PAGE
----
Useful MySQL Commands

There are a lot of usefully MySQL commands that I either don’t run enough to remember or just end up using some GUI to accomplish. Nothing against Navicat, but what kind of sysadmin would I be if I couldn’t do it at the command line as well. Anyhow, I had to do a bunch of this kind of work lately, so I thought I would write the more common commands down here so I would have them to reference.

It is generally a good idea to firewall off your MySQL port (3306) unless you are on a secure network. The downside to this is that it prevents you from using GUI tools like Navicat to connect to your database server. No problem, just use this command to SSH tunnel a connection. After doing this, you can connect to your database on localhost port 8888:

ssh -fNg -L 8888:127.0.0.1:3306 login@mysql-server

Once you have installed a new instance of MySQL, you have to change the root password:

# mysql -u root
mysql> SET PASSWORD FOR 'root'@'localhost' = PASSWORD('newpwd');
mysql> SET PASSWORD FOR 'root'@'yourhostname' = PASSWORD('newpwd');
mysql> exit

Depending on the way you handle your MySQL installation, you will most likely have to run the mysql_upgrade script after upgrades to use all the new features:

mysql_upgrade -u root –password=yourpassword

Do a thorough check to see if your tables are corrupted:

mysqlcheck -u root -p --check --extended --all-databases

Repair any corruption if it exists:

mysqlcheck -u root -p --repair --all-databases

Look at all your tables and optomize them if necessary:

mysqlcheck -u root -p --optimize --all-databases

Recovering From a Stuck Symantec Ghost Virtual Boot Partition

It seems that when you manage a bunch of machines with Symantec Ghost, you always end up with one or two that, for whatever reason, get stuck in the Ghost Virtual Boot Partition, and can’t boot back into windows. This can be really frustrating because you usually know what went wrong, and need to get back into Windows to fix the problem.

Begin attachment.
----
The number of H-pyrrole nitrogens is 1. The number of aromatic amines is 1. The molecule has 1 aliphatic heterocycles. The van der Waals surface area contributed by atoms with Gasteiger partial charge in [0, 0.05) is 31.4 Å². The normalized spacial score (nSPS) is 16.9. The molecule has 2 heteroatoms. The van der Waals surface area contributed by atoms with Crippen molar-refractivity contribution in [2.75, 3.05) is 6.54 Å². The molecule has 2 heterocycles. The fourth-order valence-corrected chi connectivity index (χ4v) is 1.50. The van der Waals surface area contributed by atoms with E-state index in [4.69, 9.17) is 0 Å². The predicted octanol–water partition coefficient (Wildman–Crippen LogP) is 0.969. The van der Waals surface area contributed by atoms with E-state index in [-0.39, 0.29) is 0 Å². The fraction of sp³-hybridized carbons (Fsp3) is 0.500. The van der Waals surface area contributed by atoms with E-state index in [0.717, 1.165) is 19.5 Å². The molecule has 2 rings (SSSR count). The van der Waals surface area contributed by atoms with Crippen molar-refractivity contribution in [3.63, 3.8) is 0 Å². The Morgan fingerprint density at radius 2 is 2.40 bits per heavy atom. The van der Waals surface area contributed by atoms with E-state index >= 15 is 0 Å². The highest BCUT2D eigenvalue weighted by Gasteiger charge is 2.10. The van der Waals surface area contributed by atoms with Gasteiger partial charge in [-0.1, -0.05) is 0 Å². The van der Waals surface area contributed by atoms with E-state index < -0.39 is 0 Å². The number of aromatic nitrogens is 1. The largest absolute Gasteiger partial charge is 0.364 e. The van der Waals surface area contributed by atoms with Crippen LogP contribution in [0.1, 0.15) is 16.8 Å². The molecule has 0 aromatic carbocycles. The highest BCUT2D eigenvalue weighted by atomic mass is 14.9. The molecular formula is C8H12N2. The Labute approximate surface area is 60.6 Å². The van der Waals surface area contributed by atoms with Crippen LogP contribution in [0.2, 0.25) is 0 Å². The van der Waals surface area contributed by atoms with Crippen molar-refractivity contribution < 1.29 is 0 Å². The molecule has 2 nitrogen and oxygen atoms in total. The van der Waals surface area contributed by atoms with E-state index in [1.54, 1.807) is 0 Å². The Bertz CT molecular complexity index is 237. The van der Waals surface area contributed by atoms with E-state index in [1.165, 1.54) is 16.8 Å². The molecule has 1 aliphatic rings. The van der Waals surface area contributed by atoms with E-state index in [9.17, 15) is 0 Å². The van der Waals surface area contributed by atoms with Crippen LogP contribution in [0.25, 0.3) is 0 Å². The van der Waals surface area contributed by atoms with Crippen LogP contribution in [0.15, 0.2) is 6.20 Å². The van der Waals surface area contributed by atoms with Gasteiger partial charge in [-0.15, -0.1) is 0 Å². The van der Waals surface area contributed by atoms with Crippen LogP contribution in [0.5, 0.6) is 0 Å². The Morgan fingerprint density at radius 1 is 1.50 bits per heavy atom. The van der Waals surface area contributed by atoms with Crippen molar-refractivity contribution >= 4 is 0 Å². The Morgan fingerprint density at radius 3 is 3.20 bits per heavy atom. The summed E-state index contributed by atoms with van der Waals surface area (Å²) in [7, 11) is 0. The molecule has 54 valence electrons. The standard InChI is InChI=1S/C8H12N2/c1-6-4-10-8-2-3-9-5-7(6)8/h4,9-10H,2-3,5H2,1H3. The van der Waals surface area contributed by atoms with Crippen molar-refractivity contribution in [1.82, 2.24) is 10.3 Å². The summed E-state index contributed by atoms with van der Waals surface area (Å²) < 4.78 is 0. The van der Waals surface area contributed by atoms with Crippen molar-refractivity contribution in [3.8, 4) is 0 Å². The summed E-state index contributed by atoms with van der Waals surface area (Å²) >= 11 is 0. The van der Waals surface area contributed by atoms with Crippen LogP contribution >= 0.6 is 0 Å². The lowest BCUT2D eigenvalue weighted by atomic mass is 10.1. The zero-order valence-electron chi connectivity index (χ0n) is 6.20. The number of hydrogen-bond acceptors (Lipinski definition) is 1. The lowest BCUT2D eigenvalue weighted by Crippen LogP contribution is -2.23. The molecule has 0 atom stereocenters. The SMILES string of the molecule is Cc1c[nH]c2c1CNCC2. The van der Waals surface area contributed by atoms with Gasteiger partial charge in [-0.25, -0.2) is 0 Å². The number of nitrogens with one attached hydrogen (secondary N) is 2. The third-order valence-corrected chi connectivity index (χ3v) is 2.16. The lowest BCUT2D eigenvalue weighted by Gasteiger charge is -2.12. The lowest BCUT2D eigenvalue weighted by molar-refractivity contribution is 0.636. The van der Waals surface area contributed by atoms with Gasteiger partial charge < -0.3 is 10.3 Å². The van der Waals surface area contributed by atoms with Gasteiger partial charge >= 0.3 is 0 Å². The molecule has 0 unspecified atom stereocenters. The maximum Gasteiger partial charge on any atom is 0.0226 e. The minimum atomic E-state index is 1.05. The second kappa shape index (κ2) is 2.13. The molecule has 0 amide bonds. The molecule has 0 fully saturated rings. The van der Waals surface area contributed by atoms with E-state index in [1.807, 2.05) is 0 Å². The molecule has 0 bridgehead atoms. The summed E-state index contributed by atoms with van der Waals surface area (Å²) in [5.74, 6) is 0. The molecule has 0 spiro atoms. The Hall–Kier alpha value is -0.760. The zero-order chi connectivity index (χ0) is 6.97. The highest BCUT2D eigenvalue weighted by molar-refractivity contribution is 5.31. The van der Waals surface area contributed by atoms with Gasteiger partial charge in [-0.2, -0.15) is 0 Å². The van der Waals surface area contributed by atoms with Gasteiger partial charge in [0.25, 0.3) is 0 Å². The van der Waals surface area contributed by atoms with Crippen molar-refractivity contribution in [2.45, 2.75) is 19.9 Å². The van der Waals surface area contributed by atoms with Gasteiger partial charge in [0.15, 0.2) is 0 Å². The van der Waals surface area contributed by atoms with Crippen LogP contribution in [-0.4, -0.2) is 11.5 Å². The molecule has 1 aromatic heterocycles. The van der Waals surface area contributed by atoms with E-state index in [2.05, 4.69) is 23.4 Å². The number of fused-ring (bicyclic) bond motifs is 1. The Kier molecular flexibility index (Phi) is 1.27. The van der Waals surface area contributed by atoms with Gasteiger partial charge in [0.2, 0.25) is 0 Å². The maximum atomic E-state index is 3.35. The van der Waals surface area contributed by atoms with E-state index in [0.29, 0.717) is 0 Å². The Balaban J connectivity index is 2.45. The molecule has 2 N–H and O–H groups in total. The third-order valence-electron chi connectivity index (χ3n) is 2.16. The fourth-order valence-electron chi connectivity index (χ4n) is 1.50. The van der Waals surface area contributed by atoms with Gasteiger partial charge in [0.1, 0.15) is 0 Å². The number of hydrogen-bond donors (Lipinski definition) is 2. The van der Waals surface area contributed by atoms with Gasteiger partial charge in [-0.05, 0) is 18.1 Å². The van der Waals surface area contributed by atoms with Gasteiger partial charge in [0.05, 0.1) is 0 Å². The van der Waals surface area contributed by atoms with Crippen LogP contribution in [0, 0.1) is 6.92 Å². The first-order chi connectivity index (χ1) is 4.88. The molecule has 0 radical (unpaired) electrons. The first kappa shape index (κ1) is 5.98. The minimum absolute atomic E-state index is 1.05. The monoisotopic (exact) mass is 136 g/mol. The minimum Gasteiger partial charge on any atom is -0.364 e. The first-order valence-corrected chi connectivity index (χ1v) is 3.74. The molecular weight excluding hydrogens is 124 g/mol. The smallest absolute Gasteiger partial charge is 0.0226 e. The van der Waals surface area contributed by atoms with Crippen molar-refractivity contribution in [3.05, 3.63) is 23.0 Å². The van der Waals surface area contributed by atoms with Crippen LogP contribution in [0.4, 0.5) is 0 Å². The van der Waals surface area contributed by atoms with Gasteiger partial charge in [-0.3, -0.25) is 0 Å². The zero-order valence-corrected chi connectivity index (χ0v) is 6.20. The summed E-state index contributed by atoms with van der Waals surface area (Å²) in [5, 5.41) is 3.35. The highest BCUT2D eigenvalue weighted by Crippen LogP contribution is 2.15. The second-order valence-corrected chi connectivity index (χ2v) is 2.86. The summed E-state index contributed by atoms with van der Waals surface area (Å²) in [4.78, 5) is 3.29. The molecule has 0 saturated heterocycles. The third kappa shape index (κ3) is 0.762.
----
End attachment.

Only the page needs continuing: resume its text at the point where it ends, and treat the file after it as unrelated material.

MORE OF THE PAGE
The good news is that setting the machine is really easy once you know how. I went through years of booting into DOS, and running fdisk from a floppy whenever this happened to me before I realized that fixing it is just a simple command that exists on the Ghost Virtual Partition.

Here is how it is done:

  • Stop Ghost and go to a DOS prompt:
  • If running the Ghost DOS client, NGctdos.exe, type Ctrl+X
  • If running the Ghost executable, Ghost.exe, type Ctrl+C
  • Change to the Ghost directory.
  • Type cd Ghost
  • Type ngctdos -hide


This last command hides the Ghost Boot Partition, makes the Windows partition active, and restarts the computer. You can then move on to fix the problem with minimal fuss, and get on with distributing the virus known as “Windows”.